The cabin in which we spent all our Wyoming vacations until recently was heated only by a wood-burning stove.  The first night we would fill the wood box, forage for kindling and get the wood arranged in the stove.  In the morning, one of us, usually me, would crawl out from under the warmth of the covers, hurry into the main room of the cabin, open the door as quietly as possible and start the fire.   Trying to avoid any squeaks, I’d close the door and hurry back into bed to lie awake until the room began to warm.  When she was younger, our older daughter like to stoke up the fire from the time she got up until we went out riding in the morning.  When we returned to the cabin around noon, the combination of stove heat and the solar heat from the sun beating down on the roof of the cabin often made it so hot we had to open all the windows and sit on the porch until the cabin cooled down a bit.

We had the pictured stove inserted in the fireplace of our Cleveland home.  With a blower, the heat was distributed throughout the large living room, into the dining room and seeped into the bedrooms above.  The coldest room in kitchen became the kitchen on the other side of the house. Even when the electricity went out, the area near the stove stayed warm.

With a stove, wood formerly thrown out as trash became valued kindling and the sound of a chain saw brought me out of the house, keen for the hunt.  The city workers who cut down trees in the neighborhood called me “The Tree Lady.”  The back seats of our van were constantly down, covered by one of my dad’s army blankets, in case I came upon a tree being cut down or wood on the tree lawn for disposal.  I take pride in the fact that we never had to buy wood the entire time we had the stove.

More and more stringent laws about what you can burn and whether you can burn anything at all threaten to take away the joys of a good stove or fireplace.  That would be a great loss. While uncontrolled fire is a frightening thing, the crackle of logs in a fireplace or stove calls to something deep inside us that makes a house feel like a safe, cozy home. Or, as Joseph Monniger said above, it makes the heart of a house.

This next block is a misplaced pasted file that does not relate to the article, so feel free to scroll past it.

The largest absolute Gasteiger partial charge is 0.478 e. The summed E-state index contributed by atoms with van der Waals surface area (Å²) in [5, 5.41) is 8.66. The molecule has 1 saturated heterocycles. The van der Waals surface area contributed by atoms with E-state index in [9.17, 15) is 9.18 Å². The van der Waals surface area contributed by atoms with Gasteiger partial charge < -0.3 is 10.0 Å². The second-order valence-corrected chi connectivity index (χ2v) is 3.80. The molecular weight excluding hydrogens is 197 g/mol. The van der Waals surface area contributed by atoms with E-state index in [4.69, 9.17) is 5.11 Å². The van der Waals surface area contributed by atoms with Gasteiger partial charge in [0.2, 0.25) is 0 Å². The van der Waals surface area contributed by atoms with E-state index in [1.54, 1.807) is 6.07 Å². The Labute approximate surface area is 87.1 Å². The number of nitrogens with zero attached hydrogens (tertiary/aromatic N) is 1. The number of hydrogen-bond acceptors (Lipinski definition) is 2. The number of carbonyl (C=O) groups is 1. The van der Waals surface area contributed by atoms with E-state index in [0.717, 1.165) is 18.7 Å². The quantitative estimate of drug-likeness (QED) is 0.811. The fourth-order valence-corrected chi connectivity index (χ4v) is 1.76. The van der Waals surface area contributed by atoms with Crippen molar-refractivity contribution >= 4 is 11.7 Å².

Potential daffodils

Spring will be here March 20, eighteen days from today. Less than three weeks. Yet my soul is ready for spring today: ready for the re-birth of life, for growth, for the changes of weather, for the green of grass and leaves, crocus colors, grape hyacinth purples. In the area where last fall I pulled (and pulled and yanked and pulled) the ivy ground cover, except for an earth-holding fringe by the sidewalk, a clump of green daffodil leaves has appeared, seemingly overnight, tiny yellow buds wrapped tightly and protected inside. The primroses that I bought last year and finally, (after all the years of buying them, only to throw them out before I could plant them outside), planted around the base of a bush on the side of the house are green. I look forward to seeing which colors will reveal themselves. Perhaps the five I just bought for $.99 each a couple days ago will also thrive once they’re done gracing the inside of the house with their beauty. My mind’s eye begins to see color, imagines flowers that I haven’t even planted, envisions my lavender beginning to wake again and the flowering of the plants I saw, loved, bought and planted…but don’t know by name. (Unfortunately, it also imagines war with plant-devouring chipmunks and deer, but that, also, is part of spring and summer.)